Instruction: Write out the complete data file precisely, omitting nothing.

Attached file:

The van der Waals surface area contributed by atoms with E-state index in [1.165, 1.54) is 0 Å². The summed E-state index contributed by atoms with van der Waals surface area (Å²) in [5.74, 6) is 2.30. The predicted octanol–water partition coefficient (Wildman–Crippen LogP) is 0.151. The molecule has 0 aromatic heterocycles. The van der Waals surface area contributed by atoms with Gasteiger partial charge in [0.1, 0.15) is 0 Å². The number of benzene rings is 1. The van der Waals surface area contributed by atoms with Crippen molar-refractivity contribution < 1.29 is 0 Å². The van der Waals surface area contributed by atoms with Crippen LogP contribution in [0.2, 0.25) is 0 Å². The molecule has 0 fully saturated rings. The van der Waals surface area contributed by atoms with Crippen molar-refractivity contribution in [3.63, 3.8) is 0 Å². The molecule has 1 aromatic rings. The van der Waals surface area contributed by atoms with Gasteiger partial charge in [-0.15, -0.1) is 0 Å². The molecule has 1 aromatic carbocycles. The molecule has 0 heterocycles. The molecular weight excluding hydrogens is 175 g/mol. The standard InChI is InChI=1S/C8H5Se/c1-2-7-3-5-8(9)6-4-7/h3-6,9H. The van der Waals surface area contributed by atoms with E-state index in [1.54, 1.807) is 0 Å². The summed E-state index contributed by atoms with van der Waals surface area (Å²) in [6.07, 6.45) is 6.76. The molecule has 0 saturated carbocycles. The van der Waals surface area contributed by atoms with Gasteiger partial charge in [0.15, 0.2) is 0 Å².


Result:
The van der Waals surface area contributed by atoms with E-state index in [1.165, 1.54) is 0 Å². The summed E-state index contributed by atoms with van der Waals surface area (Å²) in [5.74, 6) is 2.30. The predicted octanol–water partition coefficient (Wildman–Crippen LogP) is 0.151. The molecule has 0 aromatic heterocycles. The van der Waals surface area contributed by atoms with Gasteiger partial charge in [0.1, 0.15) is 0 Å². The number of benzene rings is 1. The van der Waals surface area contributed by atoms with Crippen molar-refractivity contribution < 1.29 is 0 Å². The van der Waals surface area contributed by atoms with Crippen LogP contribution in [0.2, 0.25) is 0 Å². The molecule has 0 fully saturated rings. The van der Waals surface area contributed by atoms with Crippen molar-refractivity contribution in [3.63, 3.8) is 0 Å². The molecule has 1 aromatic rings. The van der Waals surface area contributed by atoms with Gasteiger partial charge in [-0.15, -0.1) is 0 Å². The molecule has 1 aromatic carbocycles. The molecule has 0 heterocycles. The molecular weight excluding hydrogens is 175 g/mol. The standard InChI is InChI=1S/C8H5Se/c1-2-7-3-5-8(9)6-4-7/h3-6,9H. The van der Waals surface area contributed by atoms with E-state index in [1.54, 1.807) is 0 Å². The summed E-state index contributed by atoms with van der Waals surface area (Å²) in [6.07, 6.45) is 6.76. The molecule has 0 saturated carbocycles. The van der Waals surface area contributed by atoms with Gasteiger partial charge in [0.15, 0.2) is 0 Å².